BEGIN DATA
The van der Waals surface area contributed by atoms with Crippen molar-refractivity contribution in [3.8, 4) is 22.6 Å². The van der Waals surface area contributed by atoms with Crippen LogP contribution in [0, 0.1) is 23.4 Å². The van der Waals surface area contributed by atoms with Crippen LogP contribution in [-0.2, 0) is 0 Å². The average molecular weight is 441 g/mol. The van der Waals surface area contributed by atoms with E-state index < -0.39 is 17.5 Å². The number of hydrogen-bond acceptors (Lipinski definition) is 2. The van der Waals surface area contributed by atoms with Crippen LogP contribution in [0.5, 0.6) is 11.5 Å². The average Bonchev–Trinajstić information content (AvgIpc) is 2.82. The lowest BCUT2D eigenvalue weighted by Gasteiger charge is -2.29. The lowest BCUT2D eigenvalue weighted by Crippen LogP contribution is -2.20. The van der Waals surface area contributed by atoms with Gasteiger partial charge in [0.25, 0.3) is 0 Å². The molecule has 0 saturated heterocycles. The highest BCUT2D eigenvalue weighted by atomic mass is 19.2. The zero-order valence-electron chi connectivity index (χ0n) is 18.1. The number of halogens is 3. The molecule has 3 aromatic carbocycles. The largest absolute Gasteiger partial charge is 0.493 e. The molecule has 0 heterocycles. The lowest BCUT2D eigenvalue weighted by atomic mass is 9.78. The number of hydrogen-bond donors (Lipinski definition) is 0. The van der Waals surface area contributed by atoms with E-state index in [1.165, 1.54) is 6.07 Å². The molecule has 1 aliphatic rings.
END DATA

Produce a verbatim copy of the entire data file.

The van der Waals surface area contributed by atoms with Crippen molar-refractivity contribution in [3.8, 4) is 22.6 Å². The van der Waals surface area contributed by atoms with Crippen LogP contribution in [0, 0.1) is 23.4 Å². The van der Waals surface area contributed by atoms with Crippen LogP contribution in [-0.2, 0) is 0 Å². The average molecular weight is 441 g/mol. The van der Waals surface area contributed by atoms with E-state index < -0.39 is 17.5 Å². The number of hydrogen-bond acceptors (Lipinski definition) is 2. The van der Waals surface area contributed by atoms with Crippen LogP contribution in [0.5, 0.6) is 11.5 Å². The average Bonchev–Trinajstić information content (AvgIpc) is 2.82. The lowest BCUT2D eigenvalue weighted by Gasteiger charge is -2.29. The lowest BCUT2D eigenvalue weighted by Crippen LogP contribution is -2.20. The van der Waals surface area contributed by atoms with Gasteiger partial charge in [0.25, 0.3) is 0 Å². The molecule has 0 saturated heterocycles. The highest BCUT2D eigenvalue weighted by atomic mass is 19.2. The zero-order valence-electron chi connectivity index (χ0n) is 18.1. The number of halogens is 3. The molecule has 3 aromatic carbocycles. The largest absolute Gasteiger partial charge is 0.493 e. The molecule has 0 heterocycles. The lowest BCUT2D eigenvalue weighted by atomic mass is 9.78. The number of hydrogen-bond donors (Lipinski definition) is 0. The van der Waals surface area contributed by atoms with E-state index in [1.165, 1.54) is 6.07 Å². The molecule has 1 aliphatic rings.